“Valuing tangible non-current assets is subjective and complex and can therefore result in different companies valuing similar assets very differently”
Financial reporting attempts to measure the worth of assets, a concept that is inherently subjective and arbitrary. We can never know the true value of an asset, and rather than being an objective truth, valuations are always biased. Financial reporting is used for different purposes by different users and so each different way might be appropriate in different circumstances and values are affected by the purpose of measurement. Property, plant and equipment are the main non-current assets that a company holds. Similar assets can be valued ...view middle of the document...
A company should be consistent in its approaches to valuation but this is not always the case.
The main problem with this method of valuation is that by their very nature historical costs of assets are always out-of-date, and can provide no guide to an entity’s current financial position. There are often large differences between the historical cost of a non-current asset and its fair value, which is defined as “the price that would be received to sell an asset in an orderly transaction between market participants at the measurement date.” This particularly applies to property held by companies, and to deal with this many undergo regular revaluation to determine their fair value. Property is often compared to the current market price and revalued accordingly. While this may be a better indication of the asset’s worth at a particular point in time, market prices are very volatile and fluctuate regularly.
In the question Enigma had its property revalued in line with recent increases in market values. An independent surveyor was used so that the valuation was unbiased, however the value of property is still very subjective, and could change due to a large number of factors.
The fair value of assets can be determined in other ways, such as finding out its current replacement value for the company, what a third party would charge for the asset, or by simply estimating the value. It cannot be determined which one of these is the ‘true value’, each will be correct for the basis that has been used. These different methods would give different results and the best method to use depends heavily on who the financial information is for.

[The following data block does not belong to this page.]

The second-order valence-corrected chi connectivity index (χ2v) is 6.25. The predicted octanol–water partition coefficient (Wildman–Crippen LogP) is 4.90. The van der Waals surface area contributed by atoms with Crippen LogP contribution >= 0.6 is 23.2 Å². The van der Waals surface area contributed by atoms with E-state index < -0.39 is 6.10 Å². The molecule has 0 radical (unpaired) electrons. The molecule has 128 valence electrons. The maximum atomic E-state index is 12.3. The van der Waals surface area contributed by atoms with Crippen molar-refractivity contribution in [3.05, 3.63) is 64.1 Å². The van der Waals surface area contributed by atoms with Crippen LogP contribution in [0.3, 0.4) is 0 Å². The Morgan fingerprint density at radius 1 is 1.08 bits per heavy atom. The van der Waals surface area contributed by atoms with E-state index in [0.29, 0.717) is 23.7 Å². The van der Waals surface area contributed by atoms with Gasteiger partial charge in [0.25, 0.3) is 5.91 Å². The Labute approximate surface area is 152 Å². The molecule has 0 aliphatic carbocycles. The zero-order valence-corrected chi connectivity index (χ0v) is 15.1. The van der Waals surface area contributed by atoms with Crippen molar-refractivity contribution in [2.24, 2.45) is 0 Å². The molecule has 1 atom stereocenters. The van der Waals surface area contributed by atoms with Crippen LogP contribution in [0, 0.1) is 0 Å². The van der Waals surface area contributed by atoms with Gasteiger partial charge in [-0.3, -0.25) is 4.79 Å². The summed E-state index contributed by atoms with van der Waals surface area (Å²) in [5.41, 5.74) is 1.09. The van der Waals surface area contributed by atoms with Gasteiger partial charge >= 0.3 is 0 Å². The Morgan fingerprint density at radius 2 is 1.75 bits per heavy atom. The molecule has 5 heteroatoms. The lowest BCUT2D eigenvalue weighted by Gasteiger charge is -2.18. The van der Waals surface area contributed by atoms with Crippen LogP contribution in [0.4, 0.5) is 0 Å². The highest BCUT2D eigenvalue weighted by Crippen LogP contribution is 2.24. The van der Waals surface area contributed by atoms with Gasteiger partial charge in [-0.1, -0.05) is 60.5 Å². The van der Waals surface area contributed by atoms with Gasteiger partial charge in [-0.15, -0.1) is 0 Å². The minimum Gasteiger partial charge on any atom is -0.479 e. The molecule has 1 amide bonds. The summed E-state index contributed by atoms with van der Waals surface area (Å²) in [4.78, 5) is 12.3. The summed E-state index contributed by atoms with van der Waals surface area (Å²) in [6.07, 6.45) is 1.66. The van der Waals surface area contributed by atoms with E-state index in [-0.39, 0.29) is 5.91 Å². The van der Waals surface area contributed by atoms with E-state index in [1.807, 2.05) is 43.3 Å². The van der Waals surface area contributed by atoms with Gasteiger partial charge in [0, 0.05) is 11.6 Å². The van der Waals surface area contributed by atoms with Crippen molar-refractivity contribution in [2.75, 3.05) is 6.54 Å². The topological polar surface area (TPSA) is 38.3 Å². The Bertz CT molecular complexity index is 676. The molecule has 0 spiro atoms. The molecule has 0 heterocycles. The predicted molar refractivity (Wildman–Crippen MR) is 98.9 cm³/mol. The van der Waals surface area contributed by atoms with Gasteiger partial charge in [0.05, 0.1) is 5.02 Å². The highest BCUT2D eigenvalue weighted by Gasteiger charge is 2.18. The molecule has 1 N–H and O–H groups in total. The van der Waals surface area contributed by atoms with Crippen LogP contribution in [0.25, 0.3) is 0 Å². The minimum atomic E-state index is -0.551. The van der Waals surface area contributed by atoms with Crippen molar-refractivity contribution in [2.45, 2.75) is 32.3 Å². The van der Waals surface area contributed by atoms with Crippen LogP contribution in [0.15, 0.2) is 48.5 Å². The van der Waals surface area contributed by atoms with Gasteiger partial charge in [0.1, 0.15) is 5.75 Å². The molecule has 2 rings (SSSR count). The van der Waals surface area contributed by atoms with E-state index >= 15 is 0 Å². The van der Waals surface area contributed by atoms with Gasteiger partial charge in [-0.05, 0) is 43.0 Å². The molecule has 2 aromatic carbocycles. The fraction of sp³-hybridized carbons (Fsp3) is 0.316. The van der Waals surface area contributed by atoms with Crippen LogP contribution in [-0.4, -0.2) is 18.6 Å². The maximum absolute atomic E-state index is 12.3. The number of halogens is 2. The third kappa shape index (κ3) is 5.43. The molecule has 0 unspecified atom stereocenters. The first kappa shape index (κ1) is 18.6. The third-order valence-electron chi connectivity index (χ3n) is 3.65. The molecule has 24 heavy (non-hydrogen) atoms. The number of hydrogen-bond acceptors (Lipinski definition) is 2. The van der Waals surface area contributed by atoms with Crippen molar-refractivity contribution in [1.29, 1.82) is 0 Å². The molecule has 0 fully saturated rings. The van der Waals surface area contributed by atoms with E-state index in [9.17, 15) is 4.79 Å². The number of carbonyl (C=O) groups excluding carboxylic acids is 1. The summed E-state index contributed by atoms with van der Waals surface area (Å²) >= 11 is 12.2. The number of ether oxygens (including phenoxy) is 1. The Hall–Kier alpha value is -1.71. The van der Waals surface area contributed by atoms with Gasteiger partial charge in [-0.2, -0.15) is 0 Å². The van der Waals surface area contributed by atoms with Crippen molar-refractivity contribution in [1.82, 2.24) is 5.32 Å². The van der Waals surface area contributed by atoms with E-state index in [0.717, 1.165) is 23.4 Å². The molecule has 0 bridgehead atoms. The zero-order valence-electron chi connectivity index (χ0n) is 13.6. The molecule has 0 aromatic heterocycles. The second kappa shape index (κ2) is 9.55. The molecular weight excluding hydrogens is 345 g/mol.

Enigma manufactured its own item of plant for its own use, which is valued at the cost to the company of making and bringing the item of plant into use. The realisable value of the item of plant is likely to be lower than what it cost Enigma to produce and its value to Enigma. This is due to the fact that non-current assets that have been made within the company are typically very particular to that business. They are of limited use and value to other companies, unless those parties buy the business.
Subsequent expenditure can be added to the cost of the asset if it will produce economic benefits beyond its originally assessed performance. Determining whether something adds value to the asset is subjective and the benefit can only be estimated.
Depreciation is the systematic expensing of the cost of an asset over the period which benefits from its use. There are two methods of depreciation allowed under International Accounting Standards: straight-line depreciation – where depreciation is spread evenly over the entire useful life of the asset, and reducing balance depreciation, where depreciation is charged more heavily in earlier years and levels out to the residual value. Choice is a question of judgement. The difference between the acquisition cost and the disposal revenue is the depreciable amount.(2)...